Learn more about Peltz-Steele v. UMass Faculty Federation at Court Listener (complaint) and the Liberty Justice Center. The case is now on appeal in the First Circuit as no. 22-1466 (PACER paywall). Please direct media inquiries to Kristen Williamson.

Monday, August 31, 2020

Horrors at Oak Ridge Psychiatric amounted to assault, battery, but lacked intent for IIED, Ontario court rules

From 1963 to 1988, patients involuntarily committed to the maximum-security Oak Ridge Mental Health Centre at Penetanguishene, Ontario, were subject to barbaric experimentation.  (From CBC (2016), above.) Treatments included LSD, other mind-altering drugs, and corporeal maltreatment, such as "the Capsule":

a soundproof, windowless, and constantly lit 8’ x 10’ room, with no furniture and an exposed toilet, where groups of patients, had their interactions monitored through closed-circuit television and a one-way mirror by patient observers outside....

Patients ... were frequently restrained or strapped to each other, and were most often injected with DDT drugs to lower their inhibitions. They were often paired so that patients diagnosed with schizophrenia experiencing a chaotic range of emotions where placed together with patients with antisocial personality disorders....

So egregious were the methods employed at Oak Ridge that 28 former patients now suing the Crown could have made out a fair case for medical negligence.  But the Ontario court was willing to find intentional torts, assault and battery, instead.  Notwithstanding lawful involuntary commitment and seeming express consent to treatment procured from patients, the extreme nature of the medical experimentation rendered the patients' informed consent impossible, the Ontario Superior Court ruled in June.

At the same time, the patients could not prove intentional infliction of emotional distress, for want of "double-duty intent" (my words); that is, although medical staff inflicted emotional distress intentionally in the short term, and notwithstanding the lasting psychological trauma that resulted, the defendants, however misguided, acted with the greater goal, or intent, of making the patients well.

Hat tip to Private Law Theory, which reported an examination of the case against an historical analysis of battery in Canadian common law by Omar Ha-Redeye, executive director of the Durham Community Legal Clinic in Oshawa, Ontario.

The case is Barker v. Barker, 2020 ONSC 3746 (CanLII) (Ont. Super. Ct. June 25, 2020) (Canada).

Watch and read more about Oak Ridge with Canadian Broadcasting (2016) (above) and in other sources.

Saturday, August 29, 2020

Conservationists battle to curb wildlife trade in wet markets, attorney Venckauskas writes

Prawns at a Marché Kermel in Dakar, Senegal, in February
(RJ Peltz-Steele CC BY-SA 4.0)
Attorney Kayla Venckauskas wrote an overview of conservationists' efforts to curb wildlife trade in wet markets since the emergence of coronavirus.

China's ban has loopholes for research, pets, and medicinal purposes, Venckauskas reported.  Conservationists are pushing for legislation elsewhere, too, for example, Vietnam and Australia.  But some observers argue that tight restrictions will only foster an unregulated underground market.

Based in the Boston area, Venckauskas (Twitter) is the first Rena Roseman Legal Fellow with Mercy for Animals.  She was once leader extraordinaire of the Student Animal Legal Defense Fund at UMass Law, and she seemingly effortlessly aced my 1L Torts classes.  Her piece, "COVID-19 Forces Countries to Reexamine Wildlife Trade in Wet Markets," appeared in the summer 2020 edition of the newsletter of the Animal Law Committee, a division of the Tort Trial and Insurance Practice Section of the American Bar Association.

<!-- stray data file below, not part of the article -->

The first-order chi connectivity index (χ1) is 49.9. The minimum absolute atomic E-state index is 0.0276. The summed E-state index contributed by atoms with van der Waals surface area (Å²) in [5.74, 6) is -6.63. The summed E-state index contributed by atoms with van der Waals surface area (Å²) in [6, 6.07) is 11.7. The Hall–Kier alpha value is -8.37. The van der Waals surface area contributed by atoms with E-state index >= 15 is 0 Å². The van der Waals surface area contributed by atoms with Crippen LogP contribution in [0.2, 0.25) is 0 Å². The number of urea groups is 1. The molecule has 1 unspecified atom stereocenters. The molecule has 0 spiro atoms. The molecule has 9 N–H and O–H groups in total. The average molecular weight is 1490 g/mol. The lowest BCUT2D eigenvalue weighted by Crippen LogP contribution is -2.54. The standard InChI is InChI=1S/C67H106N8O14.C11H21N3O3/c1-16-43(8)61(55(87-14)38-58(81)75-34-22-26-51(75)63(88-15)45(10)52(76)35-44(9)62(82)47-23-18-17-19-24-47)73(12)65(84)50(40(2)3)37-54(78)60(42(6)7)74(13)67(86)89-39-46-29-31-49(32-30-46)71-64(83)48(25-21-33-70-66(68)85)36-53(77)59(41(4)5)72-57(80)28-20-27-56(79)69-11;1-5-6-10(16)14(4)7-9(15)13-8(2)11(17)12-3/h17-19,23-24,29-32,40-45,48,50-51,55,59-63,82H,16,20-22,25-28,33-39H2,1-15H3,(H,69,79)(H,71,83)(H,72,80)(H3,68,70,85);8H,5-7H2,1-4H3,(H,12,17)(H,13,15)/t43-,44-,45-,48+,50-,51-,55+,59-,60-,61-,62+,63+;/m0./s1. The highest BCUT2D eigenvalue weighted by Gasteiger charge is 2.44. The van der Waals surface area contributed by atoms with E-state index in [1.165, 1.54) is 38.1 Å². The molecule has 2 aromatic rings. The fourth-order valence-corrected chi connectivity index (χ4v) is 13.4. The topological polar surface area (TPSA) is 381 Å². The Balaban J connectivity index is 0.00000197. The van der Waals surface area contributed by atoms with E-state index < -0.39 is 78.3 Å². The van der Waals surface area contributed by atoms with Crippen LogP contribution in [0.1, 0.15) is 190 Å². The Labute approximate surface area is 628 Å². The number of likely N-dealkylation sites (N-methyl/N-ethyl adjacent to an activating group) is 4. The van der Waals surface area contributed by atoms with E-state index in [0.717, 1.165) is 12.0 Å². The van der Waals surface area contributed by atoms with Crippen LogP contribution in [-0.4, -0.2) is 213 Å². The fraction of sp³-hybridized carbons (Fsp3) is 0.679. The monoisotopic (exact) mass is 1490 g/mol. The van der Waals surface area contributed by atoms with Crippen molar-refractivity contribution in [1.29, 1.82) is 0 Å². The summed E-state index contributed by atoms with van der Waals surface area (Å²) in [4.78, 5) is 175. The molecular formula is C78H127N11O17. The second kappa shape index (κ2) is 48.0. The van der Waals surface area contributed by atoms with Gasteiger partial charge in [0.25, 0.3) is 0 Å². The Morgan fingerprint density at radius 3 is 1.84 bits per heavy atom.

Read more about wet markets at Mercy for Animals, "What do wet markets and factory farms have in common?," by Hannah Bugga (Apr. 20, 2020).

Friday, August 28, 2020

Conditions of criminal pretrial release shouldn't abate civil abuse prevention order, Mass. court rules

In a decision today, the Massachusetts Appeals Court reversed and remanded a trial judge's refusal to extend an abuse prevention order.

The order meant to protect a woman who had testified to physical abuse by her husband, who blamed her for the premature birth of their daughter.  According to testimony, "[a]s she tried to nurse the baby, the defendant painfully grabbed at her breast"; he shoved the woman; he threatened her and the baby; and he called the woman "'a horrible mother because [she] wasn't fat enough and wasn't eating enough.'"  The man was charged with (criminal) assault and battery.

The trial judge refused to extend the abuse prevention order because he improperly considered conditions of pretrial release and involvement of the Department of Children and Families as duplicative of the order.  The court explained:

Conditions of pretrial release are within a judge's broad discretion, and the civilian victim has no right to be heard on the matter. Furthermore, conditions of pretrial release are terminated automatically when the criminal case is disposed.

For these reasons, conditions of pretrial release, even if they encompass the same conditions as an abuse prevention order, are no substitute for an abuse prevention order. The same reasoning applies to DCF involvement. DCF has no power to incarcerate a person for engaging in abuse of a household or family member. At most, DCF can take custody of a child and refer the matter to law enforcement....

Rather than rely on these factors, a judge should simply determine whether the plaintiff has shown "a reasonable fear of imminent serious physical harm[,]" ... or whether the plaintiff has "suffered physical abuse" or "past sexual abuse" and "an order [i]s necessary to protect her from the impact of that abuse." [Citations omitted.]

The ruling thus marks the significant differences among civil, criminal, and administrative processes, each with its separate aims, even when all three are implicated in a case of domestic violence.

The case is Vera V. v. Seymour S., No. 19-P-1674 (Mass. App. Ct. Aug. 28, 2020).  Justice Joseph M. Ditkoff wrote the opinion for himself, Justice Gregory I. Massing, and Justice Sookyoung Shin.

(U.S. Air Force graphic by Staff Sgt. Michael Means.)

Monday, August 24, 2020

Corcos probes symbiosis of law and pop culture

My colleague at Louisiana State University Christine Corcos has published "Three Ways of Looking at Law and Popular Culture," appearing in Propriete Intellectuelle et Pop Culture: Nouveaux enjeux, nouveaux defis (IRPI 2020) (conference proceedings) (Amazon France).  The full work is not available online at present, but, meanwhile, the abstract from SSRN is a worthy lesson in itself: